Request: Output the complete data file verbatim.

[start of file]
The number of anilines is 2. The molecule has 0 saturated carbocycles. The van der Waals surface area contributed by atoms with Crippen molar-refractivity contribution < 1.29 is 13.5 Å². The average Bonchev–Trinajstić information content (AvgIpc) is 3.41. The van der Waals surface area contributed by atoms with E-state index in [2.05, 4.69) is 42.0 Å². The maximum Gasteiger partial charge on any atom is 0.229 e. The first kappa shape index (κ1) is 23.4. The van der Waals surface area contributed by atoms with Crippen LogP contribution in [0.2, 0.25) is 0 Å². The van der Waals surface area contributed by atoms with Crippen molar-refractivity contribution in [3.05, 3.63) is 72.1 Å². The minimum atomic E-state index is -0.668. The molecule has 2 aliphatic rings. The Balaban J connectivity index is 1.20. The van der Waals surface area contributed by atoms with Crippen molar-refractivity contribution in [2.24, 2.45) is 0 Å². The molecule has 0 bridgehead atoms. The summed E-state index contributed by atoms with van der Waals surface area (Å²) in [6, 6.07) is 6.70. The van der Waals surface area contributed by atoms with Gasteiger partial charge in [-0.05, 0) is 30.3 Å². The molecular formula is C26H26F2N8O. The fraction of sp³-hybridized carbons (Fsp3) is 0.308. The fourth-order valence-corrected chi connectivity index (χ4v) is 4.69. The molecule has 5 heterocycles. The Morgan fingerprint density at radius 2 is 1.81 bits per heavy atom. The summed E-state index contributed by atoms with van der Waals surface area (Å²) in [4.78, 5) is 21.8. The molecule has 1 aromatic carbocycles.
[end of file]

The number of anilines is 2. The molecule has 0 saturated carbocycles. The van der Waals surface area contributed by atoms with Crippen molar-refractivity contribution < 1.29 is 13.5 Å². The average Bonchev–Trinajstić information content (AvgIpc) is 3.41. The van der Waals surface area contributed by atoms with E-state index in [2.05, 4.69) is 42.0 Å². The maximum Gasteiger partial charge on any atom is 0.229 e. The first kappa shape index (κ1) is 23.4. The van der Waals surface area contributed by atoms with Crippen LogP contribution in [0.2, 0.25) is 0 Å². The van der Waals surface area contributed by atoms with Crippen molar-refractivity contribution in [3.05, 3.63) is 72.1 Å². The minimum atomic E-state index is -0.668. The molecule has 2 aliphatic rings. The Balaban J connectivity index is 1.20. The van der Waals surface area contributed by atoms with Crippen molar-refractivity contribution in [2.24, 2.45) is 0 Å². The molecule has 0 bridgehead atoms. The summed E-state index contributed by atoms with van der Waals surface area (Å²) in [6, 6.07) is 6.70. The van der Waals surface area contributed by atoms with Gasteiger partial charge in [-0.05, 0) is 30.3 Å². The molecular formula is C26H26F2N8O. The fraction of sp³-hybridized carbons (Fsp3) is 0.308. The fourth-order valence-corrected chi connectivity index (χ4v) is 4.69. The molecule has 5 heterocycles. The Morgan fingerprint density at radius 2 is 1.81 bits per heavy atom. The summed E-state index contributed by atoms with van der Waals surface area (Å²) in [4.78, 5) is 21.8. The molecule has 1 aromatic carbocycles.